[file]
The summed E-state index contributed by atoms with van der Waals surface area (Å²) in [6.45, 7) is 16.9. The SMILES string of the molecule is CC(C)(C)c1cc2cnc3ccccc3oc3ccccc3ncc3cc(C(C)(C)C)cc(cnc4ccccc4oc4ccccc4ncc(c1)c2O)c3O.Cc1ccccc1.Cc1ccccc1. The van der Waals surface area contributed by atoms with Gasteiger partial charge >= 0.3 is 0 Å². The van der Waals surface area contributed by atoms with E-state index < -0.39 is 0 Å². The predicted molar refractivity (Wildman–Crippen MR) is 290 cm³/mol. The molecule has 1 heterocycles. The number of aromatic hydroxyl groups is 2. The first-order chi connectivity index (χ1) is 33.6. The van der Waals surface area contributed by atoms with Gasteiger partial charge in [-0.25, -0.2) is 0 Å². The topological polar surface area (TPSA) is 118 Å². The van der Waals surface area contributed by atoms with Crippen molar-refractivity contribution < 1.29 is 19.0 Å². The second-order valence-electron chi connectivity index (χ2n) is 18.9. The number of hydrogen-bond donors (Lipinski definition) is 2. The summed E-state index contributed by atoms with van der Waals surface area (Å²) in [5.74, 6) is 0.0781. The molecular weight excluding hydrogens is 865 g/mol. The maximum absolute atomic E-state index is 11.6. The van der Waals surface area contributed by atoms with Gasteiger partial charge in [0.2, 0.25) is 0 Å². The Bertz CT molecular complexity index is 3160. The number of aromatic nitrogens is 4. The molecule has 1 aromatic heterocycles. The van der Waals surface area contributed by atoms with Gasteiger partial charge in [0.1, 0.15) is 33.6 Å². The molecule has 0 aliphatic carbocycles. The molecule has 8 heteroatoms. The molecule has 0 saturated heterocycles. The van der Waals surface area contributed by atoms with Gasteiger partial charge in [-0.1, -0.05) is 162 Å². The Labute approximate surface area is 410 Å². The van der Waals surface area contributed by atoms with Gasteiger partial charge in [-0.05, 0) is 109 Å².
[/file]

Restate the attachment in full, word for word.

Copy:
The summed E-state index contributed by atoms with van der Waals surface area (Å²) in [6.45, 7) is 16.9. The SMILES string of the molecule is CC(C)(C)c1cc2cnc3ccccc3oc3ccccc3ncc3cc(C(C)(C)C)cc(cnc4ccccc4oc4ccccc4ncc(c1)c2O)c3O.Cc1ccccc1.Cc1ccccc1. The van der Waals surface area contributed by atoms with Gasteiger partial charge >= 0.3 is 0 Å². The van der Waals surface area contributed by atoms with E-state index < -0.39 is 0 Å². The predicted molar refractivity (Wildman–Crippen MR) is 290 cm³/mol. The molecule has 1 heterocycles. The number of aromatic hydroxyl groups is 2. The first-order chi connectivity index (χ1) is 33.6. The van der Waals surface area contributed by atoms with Gasteiger partial charge in [-0.25, -0.2) is 0 Å². The topological polar surface area (TPSA) is 118 Å². The van der Waals surface area contributed by atoms with Crippen molar-refractivity contribution < 1.29 is 19.0 Å². The second-order valence-electron chi connectivity index (χ2n) is 18.9. The number of hydrogen-bond donors (Lipinski definition) is 2. The summed E-state index contributed by atoms with van der Waals surface area (Å²) in [5.74, 6) is 0.0781. The molecular weight excluding hydrogens is 865 g/mol. The maximum absolute atomic E-state index is 11.6. The van der Waals surface area contributed by atoms with Gasteiger partial charge in [0.2, 0.25) is 0 Å². The Bertz CT molecular complexity index is 3160. The number of aromatic nitrogens is 4. The molecule has 1 aromatic heterocycles. The van der Waals surface area contributed by atoms with Gasteiger partial charge in [0.1, 0.15) is 33.6 Å². The molecule has 0 aliphatic carbocycles. The molecule has 8 heteroatoms. The molecule has 0 saturated heterocycles. The van der Waals surface area contributed by atoms with Gasteiger partial charge in [-0.1, -0.05) is 162 Å². The Labute approximate surface area is 410 Å². The van der Waals surface area contributed by atoms with Gasteiger partial charge in [-0.05, 0) is 109 Å².